The "Merry Christmas" grumps
You know when you walk into a store, a movie theater, a restaurant, a bus, really ANYWHERE anytime after Thanksgiving, and you buy your gift, movie ticket, meal, bus ticket and so on, you inevitably get wished a “Merry Christmas?” How do you feel about that? Warm and fuzzy or … not so much?
Don’t judge me here, but in my college days (and to tell you the truth, probably longer), I was one of those we-must-educate-EVERYONE kind of gals. And I would get kind of miffed when wished an occasional “Merry Christmas” here and there. “Don’t they KNOW that not everyone celebrates Christmas? Don’t they CARE?” Well, to be perfectly honest, no “they” don’t. And at the risk of being TOO honest here, I just don’t think that’s something to get into a tussle about.
After years of nursing a certain amount of December angst about this topic, I was chatting it up with one of my favorite rabbis and he posed this question, “As someone who doesn’t celebrate the holiday, how do you react when told “Merry Christmas?” I was well prepared with an indignant response and a heated conversation (remember, I’d had YEARS of practice) when my favorite rabbi blew me away with, “The good news is, they’re wishing you well. Holiday wishes come from the right place. Make sure you wish them well, too.”
Not what you expected, right? Me, neither! But I have never forgotten those words and I keep them close to my heart every time anyone makes an assumption about my or my children’s backgrounds. Those are them up there. Verbatim. You can use them, too, if you’d like. Because of course that’s EXACTLY the kind of grace that I’d like to teach my kids. During the December holiday season when let’s just face it, people are not at their best: stressed, tired and sometimes rude; grace is the way to go. As is the high road. And as is assuming people are coming from a good place with good intentions.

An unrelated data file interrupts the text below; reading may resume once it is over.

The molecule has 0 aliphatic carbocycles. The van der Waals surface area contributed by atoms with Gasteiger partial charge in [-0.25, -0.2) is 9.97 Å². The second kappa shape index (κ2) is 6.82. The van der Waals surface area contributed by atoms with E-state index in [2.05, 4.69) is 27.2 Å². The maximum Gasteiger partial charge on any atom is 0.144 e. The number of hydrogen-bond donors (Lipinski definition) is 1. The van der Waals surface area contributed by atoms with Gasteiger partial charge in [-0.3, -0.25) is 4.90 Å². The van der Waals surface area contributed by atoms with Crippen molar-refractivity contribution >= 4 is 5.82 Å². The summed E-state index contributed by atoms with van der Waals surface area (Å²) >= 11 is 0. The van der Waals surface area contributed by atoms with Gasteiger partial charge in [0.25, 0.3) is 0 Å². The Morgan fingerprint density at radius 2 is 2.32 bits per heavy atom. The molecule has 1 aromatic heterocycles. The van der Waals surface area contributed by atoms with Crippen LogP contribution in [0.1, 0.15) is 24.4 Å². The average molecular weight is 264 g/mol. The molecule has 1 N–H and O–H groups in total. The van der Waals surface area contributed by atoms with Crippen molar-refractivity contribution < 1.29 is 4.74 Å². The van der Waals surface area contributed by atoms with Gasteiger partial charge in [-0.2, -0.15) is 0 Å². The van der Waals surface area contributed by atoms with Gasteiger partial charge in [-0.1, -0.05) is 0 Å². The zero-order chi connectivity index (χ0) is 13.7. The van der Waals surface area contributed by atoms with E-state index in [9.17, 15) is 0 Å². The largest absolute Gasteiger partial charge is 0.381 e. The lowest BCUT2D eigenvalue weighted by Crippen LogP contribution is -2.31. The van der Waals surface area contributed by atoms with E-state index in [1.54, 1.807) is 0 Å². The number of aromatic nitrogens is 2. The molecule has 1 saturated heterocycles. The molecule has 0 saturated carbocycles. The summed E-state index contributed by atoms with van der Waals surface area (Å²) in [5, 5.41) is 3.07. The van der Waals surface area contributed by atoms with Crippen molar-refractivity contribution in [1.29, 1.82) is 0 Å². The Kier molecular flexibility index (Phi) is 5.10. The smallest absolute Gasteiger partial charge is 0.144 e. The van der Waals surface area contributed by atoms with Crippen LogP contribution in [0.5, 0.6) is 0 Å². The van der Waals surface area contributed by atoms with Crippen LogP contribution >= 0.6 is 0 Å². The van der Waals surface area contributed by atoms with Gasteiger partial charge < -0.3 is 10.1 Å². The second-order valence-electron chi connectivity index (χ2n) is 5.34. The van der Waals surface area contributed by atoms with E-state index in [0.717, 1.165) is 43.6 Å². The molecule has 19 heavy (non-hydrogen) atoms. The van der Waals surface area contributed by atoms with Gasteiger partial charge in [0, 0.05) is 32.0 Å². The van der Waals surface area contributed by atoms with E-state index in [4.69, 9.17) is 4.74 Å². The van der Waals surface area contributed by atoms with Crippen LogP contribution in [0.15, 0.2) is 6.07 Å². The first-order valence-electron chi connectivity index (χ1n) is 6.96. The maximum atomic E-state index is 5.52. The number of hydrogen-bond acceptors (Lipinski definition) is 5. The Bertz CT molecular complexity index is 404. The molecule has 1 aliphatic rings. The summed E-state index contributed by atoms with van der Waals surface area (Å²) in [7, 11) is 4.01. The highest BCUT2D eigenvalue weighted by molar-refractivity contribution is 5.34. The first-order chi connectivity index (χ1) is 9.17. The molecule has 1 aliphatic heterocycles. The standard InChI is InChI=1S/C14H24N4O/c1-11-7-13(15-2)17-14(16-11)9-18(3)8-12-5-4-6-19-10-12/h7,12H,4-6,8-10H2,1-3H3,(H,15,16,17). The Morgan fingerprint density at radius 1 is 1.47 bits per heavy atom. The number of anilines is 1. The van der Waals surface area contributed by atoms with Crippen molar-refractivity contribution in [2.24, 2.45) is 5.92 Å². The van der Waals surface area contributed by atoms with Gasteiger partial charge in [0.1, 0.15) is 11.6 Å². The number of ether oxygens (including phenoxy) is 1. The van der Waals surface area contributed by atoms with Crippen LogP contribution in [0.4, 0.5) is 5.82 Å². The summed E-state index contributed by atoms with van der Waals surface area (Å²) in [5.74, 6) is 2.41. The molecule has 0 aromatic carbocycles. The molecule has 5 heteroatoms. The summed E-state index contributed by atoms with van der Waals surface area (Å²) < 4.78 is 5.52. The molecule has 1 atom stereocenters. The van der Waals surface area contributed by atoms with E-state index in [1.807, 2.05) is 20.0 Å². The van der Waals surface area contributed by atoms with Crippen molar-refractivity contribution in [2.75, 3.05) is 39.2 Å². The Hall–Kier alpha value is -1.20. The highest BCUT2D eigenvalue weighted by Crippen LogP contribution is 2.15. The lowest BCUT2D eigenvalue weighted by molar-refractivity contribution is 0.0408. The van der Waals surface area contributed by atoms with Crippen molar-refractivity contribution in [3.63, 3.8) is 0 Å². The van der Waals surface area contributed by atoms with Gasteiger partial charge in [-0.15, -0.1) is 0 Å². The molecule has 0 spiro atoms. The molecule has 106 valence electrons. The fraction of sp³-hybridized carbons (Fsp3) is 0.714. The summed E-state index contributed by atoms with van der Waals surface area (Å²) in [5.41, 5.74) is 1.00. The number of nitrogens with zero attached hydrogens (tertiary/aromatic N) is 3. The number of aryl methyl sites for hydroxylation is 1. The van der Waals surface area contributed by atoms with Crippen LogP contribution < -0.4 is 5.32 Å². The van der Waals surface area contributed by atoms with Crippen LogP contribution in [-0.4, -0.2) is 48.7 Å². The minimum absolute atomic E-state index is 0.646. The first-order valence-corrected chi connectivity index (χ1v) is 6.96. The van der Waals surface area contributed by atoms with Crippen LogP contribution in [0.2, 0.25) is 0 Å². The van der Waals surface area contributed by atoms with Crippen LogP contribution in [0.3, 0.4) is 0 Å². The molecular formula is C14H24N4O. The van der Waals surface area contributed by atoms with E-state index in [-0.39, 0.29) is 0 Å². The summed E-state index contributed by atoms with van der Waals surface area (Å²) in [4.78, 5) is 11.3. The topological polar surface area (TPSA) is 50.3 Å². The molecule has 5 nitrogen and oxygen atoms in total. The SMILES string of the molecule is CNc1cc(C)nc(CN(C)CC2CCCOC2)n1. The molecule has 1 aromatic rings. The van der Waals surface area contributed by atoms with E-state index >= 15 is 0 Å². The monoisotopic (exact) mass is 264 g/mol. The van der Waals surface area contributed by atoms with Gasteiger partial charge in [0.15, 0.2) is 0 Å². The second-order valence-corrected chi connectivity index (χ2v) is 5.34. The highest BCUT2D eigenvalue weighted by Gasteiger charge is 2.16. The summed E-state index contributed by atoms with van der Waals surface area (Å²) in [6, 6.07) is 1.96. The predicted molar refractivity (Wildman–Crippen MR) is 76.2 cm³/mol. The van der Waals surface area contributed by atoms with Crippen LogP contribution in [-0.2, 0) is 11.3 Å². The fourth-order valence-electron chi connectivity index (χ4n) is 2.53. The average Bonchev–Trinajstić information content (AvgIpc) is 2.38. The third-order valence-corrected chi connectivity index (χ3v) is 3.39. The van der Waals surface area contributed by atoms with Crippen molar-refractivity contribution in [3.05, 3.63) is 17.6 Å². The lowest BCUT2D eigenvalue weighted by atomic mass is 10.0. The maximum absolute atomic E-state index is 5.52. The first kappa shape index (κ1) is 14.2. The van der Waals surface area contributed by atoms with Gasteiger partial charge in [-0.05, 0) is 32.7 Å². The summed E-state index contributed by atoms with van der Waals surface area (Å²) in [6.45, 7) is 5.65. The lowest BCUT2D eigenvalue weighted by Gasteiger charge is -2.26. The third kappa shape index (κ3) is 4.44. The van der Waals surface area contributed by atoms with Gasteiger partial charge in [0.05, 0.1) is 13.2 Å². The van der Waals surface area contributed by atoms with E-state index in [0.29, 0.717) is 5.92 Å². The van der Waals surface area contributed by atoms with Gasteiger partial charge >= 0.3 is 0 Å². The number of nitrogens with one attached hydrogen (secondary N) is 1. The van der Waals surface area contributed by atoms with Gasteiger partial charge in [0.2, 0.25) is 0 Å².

Our kids need good language to use during the holiday season. Every single day they can expect to be asked, “Are you coming to see Santa today? What’s on your Christmas list? Did you already decorate your tree?” And they need to practice how to comfortably respond. We could educate these well-meaning people (and often just little old ladies at the grocery store) about diversity, and what happens when we assume, and our town’s population religious statistics. But what would our kids learn about the world and their place in it from this kind of reaction? How would they feel? Warm and fuzzy or…not so much?
There are very few things that I know for sure. But here’s a few that I’m positive about. I live in a place where most people celebrate Christmas, love it and assume that I do, too. Most people are good and kind and are truly wishing you well. Wish them well back. Be graceful, kind and approach everyone assuming that they are graceful and kind, too. Santa might not really be watching, but your kids sure are.